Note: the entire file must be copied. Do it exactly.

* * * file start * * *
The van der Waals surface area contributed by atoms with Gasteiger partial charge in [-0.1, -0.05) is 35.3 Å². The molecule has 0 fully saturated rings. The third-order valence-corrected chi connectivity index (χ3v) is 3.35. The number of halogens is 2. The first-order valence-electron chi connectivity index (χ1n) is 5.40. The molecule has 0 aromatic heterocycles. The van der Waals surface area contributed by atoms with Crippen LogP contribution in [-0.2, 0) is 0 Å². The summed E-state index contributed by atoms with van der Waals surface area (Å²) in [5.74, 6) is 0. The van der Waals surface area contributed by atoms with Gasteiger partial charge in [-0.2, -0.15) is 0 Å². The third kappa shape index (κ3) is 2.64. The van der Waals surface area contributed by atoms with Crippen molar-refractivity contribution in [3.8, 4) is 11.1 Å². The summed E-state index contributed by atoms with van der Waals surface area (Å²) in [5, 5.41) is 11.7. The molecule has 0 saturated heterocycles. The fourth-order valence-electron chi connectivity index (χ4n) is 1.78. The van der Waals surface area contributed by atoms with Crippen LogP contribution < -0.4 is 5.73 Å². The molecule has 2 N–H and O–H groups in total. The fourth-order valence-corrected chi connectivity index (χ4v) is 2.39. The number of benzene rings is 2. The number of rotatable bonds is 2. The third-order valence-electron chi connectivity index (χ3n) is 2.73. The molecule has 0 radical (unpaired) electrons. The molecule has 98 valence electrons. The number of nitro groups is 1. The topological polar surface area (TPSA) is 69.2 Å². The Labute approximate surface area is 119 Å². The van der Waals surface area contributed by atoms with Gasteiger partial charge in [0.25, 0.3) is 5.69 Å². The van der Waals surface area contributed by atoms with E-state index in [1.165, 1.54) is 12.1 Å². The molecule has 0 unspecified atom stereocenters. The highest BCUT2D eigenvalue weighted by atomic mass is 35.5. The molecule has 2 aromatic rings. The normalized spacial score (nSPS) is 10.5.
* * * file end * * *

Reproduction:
The van der Waals surface area contributed by atoms with Gasteiger partial charge in [-0.1, -0.05) is 35.3 Å². The molecule has 0 fully saturated rings. The third-order valence-corrected chi connectivity index (χ3v) is 3.35. The number of halogens is 2. The first-order valence-electron chi connectivity index (χ1n) is 5.40. The molecule has 0 aromatic heterocycles. The van der Waals surface area contributed by atoms with Crippen LogP contribution in [-0.2, 0) is 0 Å². The summed E-state index contributed by atoms with van der Waals surface area (Å²) in [5.74, 6) is 0. The van der Waals surface area contributed by atoms with Gasteiger partial charge in [-0.2, -0.15) is 0 Å². The third kappa shape index (κ3) is 2.64. The van der Waals surface area contributed by atoms with Crippen molar-refractivity contribution in [3.8, 4) is 11.1 Å². The summed E-state index contributed by atoms with van der Waals surface area (Å²) in [5, 5.41) is 11.7. The molecule has 0 saturated heterocycles. The fourth-order valence-electron chi connectivity index (χ4n) is 1.78. The van der Waals surface area contributed by atoms with Crippen LogP contribution < -0.4 is 5.73 Å². The molecule has 2 N–H and O–H groups in total. The fourth-order valence-corrected chi connectivity index (χ4v) is 2.39. The number of benzene rings is 2. The number of rotatable bonds is 2. The third-order valence-electron chi connectivity index (χ3n) is 2.73. The molecule has 0 radical (unpaired) electrons. The molecule has 98 valence electrons. The number of nitro groups is 1. The topological polar surface area (TPSA) is 69.2 Å². The Labute approximate surface area is 119 Å². The van der Waals surface area contributed by atoms with Gasteiger partial charge in [0.25, 0.3) is 5.69 Å². The van der Waals surface area contributed by atoms with E-state index in [1.165, 1.54) is 12.1 Å². The molecule has 0 unspecified atom stereocenters. The highest BCUT2D eigenvalue weighted by atomic mass is 35.5. The molecule has 2 aromatic rings. The normalized spacial score (nSPS) is 10.5.